When people learn that a major movie studio, an acclaimed director and A-list actors have made a film about my life story, they inevitably ask what I wore on the red carpet, who portrayed me and whether I now get recognized in airports.

I understand that I am living what must seem like a glamorous life, and much of the time, I truly am.

I recently had a photo shoot with Denzel Washington. And who wouldn’t want a squad of stylists, makeup artists and hairdressers, or to be chauffeured around Hollywood? But it is not all champagne and Chanel.

For context, there is actually nothing “Hollywood” about me. I do not look like a starlet and never had any interest in being one. I am not trying to slip Denzel a screenplay to consider for his next movie. And I don’t give a damn about fame.

So how did my life come to be on national display in “A Journal for Jordan”?

I wrote a memoir about the love I shared with the most honorable man I have ever known. His name was Charles Monroe King, and he was devoted to me in a way no other man has ever been. He called me his queen and treated me like one.

What made our love movie-worthy, though, was that my gentle warrior was also First Sgt. King, a highly decorated Army leader who in 2005 began to write what became a 200-page journal to our unborn son, Jordan, while deployed to Iraq during Operation Iraqi Freedom.

He told our son how to choose a wife, explained the power of prayer and wrote lovingly about how proud he was to be his father. Charles was killed in combat on Oct. 14, 2006, with only one month left on his tour of duty.

I was a journalist at The New York Times then and wanted Americans to understand what it was like to open the front door to find military officials standing there to inform you that your soldier had just made the ultimate sacrifice. The article led to my book, “A Journal for Jordan,” and ultimately to a movie of the same title directed by Denzel and starring Michael B. Jordan and as Charles and Chanté Adams as me.

So, yes, I have answers to the obvious questions about my life being turned into a movie. Ask me about the behind-the-scenes part and it’s harder to find the words to describe it. I am trying to take it all in and appreciate it. But as the movie rolls out nationwide, I am not sleeping well and am overwrought at times.

I am a producer on our film but also a single mother with a rewarding but demanding job as publisher of Simon & Schuster’s flagship imprint. Juggling all the competing demands on my time, along with film promotion, can be challenging.

While I am often so exhausted that my exercise bike has become an expensive clothing rack, some nights I fight sleep to keep the nightmares away. After Denzel sat with me for a private screening of our film, I dreamed I was fighting in the war alongside Charles and watched helplessly as he was shot dead in a hail of gunfire.

Even the excitement of planning the premiere brought pangs of pain. Because Charles and I were engaged but not yet married, shopping with my girlfriends for a gown and preparing the theater seating chart felt like planning the wedding we never had.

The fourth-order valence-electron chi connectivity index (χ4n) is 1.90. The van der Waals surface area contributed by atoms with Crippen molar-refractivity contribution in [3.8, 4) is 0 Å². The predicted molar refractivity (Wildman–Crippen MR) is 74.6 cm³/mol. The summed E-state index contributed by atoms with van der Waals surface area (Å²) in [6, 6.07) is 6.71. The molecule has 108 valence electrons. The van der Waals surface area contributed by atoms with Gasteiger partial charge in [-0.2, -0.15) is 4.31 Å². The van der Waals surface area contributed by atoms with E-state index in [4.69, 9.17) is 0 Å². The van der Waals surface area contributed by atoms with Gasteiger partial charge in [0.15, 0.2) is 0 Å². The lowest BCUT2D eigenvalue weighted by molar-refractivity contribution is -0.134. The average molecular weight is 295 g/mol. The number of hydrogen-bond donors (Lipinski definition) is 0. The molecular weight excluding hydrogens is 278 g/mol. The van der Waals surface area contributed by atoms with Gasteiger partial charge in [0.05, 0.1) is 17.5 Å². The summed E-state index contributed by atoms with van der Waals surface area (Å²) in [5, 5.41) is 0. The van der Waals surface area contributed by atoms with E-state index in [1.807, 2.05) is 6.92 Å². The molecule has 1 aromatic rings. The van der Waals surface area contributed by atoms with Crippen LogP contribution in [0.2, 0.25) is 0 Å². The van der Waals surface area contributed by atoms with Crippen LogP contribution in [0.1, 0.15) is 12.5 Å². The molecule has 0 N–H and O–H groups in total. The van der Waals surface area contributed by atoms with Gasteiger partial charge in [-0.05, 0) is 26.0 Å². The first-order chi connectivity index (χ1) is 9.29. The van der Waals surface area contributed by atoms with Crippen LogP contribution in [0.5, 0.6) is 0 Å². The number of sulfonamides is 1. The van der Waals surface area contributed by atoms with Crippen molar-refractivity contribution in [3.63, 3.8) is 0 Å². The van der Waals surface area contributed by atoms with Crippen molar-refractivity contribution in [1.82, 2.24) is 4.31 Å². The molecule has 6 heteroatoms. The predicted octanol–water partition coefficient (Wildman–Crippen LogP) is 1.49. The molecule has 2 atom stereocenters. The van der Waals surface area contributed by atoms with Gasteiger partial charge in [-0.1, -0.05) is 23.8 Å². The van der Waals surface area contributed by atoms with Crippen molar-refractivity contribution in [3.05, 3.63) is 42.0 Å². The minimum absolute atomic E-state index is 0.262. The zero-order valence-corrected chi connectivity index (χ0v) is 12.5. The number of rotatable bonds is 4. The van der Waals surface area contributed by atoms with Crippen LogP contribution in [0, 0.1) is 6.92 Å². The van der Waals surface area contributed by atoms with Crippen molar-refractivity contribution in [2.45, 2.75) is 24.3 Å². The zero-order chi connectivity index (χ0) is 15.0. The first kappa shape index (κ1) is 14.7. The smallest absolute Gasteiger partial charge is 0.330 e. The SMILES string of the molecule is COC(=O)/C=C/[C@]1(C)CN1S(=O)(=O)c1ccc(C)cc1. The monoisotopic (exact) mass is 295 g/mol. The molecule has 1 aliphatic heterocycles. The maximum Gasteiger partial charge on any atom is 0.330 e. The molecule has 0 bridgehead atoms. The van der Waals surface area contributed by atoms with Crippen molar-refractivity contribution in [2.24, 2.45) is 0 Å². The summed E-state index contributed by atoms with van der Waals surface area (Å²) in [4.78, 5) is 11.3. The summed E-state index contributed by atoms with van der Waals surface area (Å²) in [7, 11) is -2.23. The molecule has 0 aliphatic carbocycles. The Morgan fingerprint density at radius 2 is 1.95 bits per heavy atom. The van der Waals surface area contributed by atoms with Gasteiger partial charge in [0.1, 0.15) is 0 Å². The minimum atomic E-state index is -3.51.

I also worry about the impact of the movie on my son. Jordan is 15 now and is proud that the film credits say, “Based on the writing of Charles Monroe King and the book by Dana Canedy.” At times, though, I wonder how he is really processing the experience.

For now, he just wants to avoid the romantic scenes and covered his eyes and ears during those moments at the screening. I laughed, grateful for some levity on the emotional roller coaster I have been riding for months.

Helping to develop the script brought flashbacks of the glorious two-week vacation when Charles came home to meet our baby boy. But I also remember the time I sobbed when Jordan covered his eyes at 18 months old and said, “Peekaboo, Daddy.” And I recall him clomping around the living room as a boy in his dad’s shoes.

“One day,” I would say to him. “They will fit one day.”

The early-spring day last year when we filmed a memorial scene in Arlington National Cemetery was one of the hardest of my life. Preparations were being made to film on that hallowed ground when Denzel called out to me, “D, let’s take a ride.”

I got in his car, not sure where his driver was taking us until I saw a headstone with my Charles’s name on it. It was a prop for the scene; Charles is actually buried in a cemetery in his hometown Cleveland. His mother lived there and said after he died that she needed him close by.

That day in Arlington, I could not breathe for a second as we approached the spot where we would be filming. I slumped to the ground and hugged the fake tombstone, tears running down my face.

Denzel held my hand and said softly that he wanted to give me time there alone before the cast and crew arrived. I sat talking to my Charles, telling him we were on a mission with our movie. I said we hoped to remind people of the power of everlasting love, of the patriotism that unites us and hopefully of the resilience that is possible after unspeakable loss. Then I chuckled and told him that women all over the country would soon have a crush on him.

I am profoundly grateful for the opportunity to share our movie with the world. And while parts of it are painful to watch, others are funny and uplifting. In the end, I was reminded that even the most difficult moments in life can come with blessings.

On the night of the premiere, Jordan helped me out of the car and onto the red carpet wearing a pair of perfectly fitting black dress shoes. I recognized them from the bedroom shelf where they had always sat next to Charles’s Bible. Our son had grown into his father’s shoes.

Dana Canedy is a former New York Times journalist and head of the Pulitzer Prize organization who is now senior vice president and publisher of Simon & Schuster.

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